Pockets motioned that Pavel should get him another beer, and continued as Pavel walked to the back. “We had no way of communicating with the public before, but now we do. The right meeting, the right message, and we can signal the whole country on what we have planned. Most of the American public didn’t know the risk before. You have to have guys stationed at every polling place in the country for that. But now that they all know there’s a possibility, you don’t need thugs everywhere. You can have a level of fear out there now, because now the voters know it’s possible.”
Pavel remembered something he had read about Project High Frontier in a book on foreign policy he was reading in secret. “So that’s like missile defense, isn’t it? You don’t have to be sure of hitting every incoming missile, you just have to demonstrate you can hit enough of them that the other side won’t start a nuclear war. Once you make them doubt their certainty of a first strike victory, they won’t attack at all.”
Pavel continued. “And that’s the theory here, isn’t it…we just need a certain segment of the public to think of the possibility that they might encounter thugs with nightsticks at their polling place, and they’ll be afraid to show up and vote. Right? We don’t have to keep half the public away; if we just succeed in scaring a couple percent away from voting, that could be enough to tip the balance in our favor!”
Pockets paused a moment to think about the missile defense argument, but dismissed it. Water under the bridge. Old news. He returned to the subject at hand.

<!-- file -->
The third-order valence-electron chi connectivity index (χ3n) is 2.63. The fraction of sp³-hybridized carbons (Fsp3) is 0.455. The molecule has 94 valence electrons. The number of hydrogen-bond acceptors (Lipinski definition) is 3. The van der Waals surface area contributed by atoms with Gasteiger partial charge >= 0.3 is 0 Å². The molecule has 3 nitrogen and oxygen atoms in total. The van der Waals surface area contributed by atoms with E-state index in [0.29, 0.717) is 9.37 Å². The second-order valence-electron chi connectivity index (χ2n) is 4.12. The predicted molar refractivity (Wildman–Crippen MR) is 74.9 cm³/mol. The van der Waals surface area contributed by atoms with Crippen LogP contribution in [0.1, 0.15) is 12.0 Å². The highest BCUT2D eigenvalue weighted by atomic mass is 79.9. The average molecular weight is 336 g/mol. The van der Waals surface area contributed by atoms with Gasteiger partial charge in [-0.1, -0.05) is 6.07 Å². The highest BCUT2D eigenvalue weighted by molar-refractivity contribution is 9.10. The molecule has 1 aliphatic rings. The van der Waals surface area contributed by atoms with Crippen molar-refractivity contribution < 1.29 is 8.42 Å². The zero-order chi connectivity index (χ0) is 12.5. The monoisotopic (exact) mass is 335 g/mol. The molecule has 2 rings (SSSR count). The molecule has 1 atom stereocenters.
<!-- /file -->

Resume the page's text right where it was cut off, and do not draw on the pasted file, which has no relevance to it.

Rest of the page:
“Right, Paully. That’s the idea. Thanks to YouTube, nervous independents and Republicans all over the country will now think of one more reason not to bother to vote. It won’t keep everybody away, but every little bit helps.”
“Another thing, Pockets… I still don’t see why Holder issued those rules that J. Christian Adams talked about the other day. “
“Who’s that, Paully?”
“That lawyer who used to be with the DoJ who blew the whistle on how the DoJ isn’t going to enforce the Voting Rights Act at all against anybody except whites… how it was passed for non-whites, so election-related crimes aren’t to be enforced anymore if whites are the victims.”
“Oh, him. Yeah, that’s right. Lucky for us that guy Adams got a microphone. We weren’t sure the message was getting out before, since the press sat on the New Black Panthers story forever. But Adams got our message out all right.”
“Our message? But he was blasting us!”
“Sure, Paully. He was blasting us… from the Republicans’ perspective. But not from our perspective.’
Pavel shook his head. “I don’t understand.”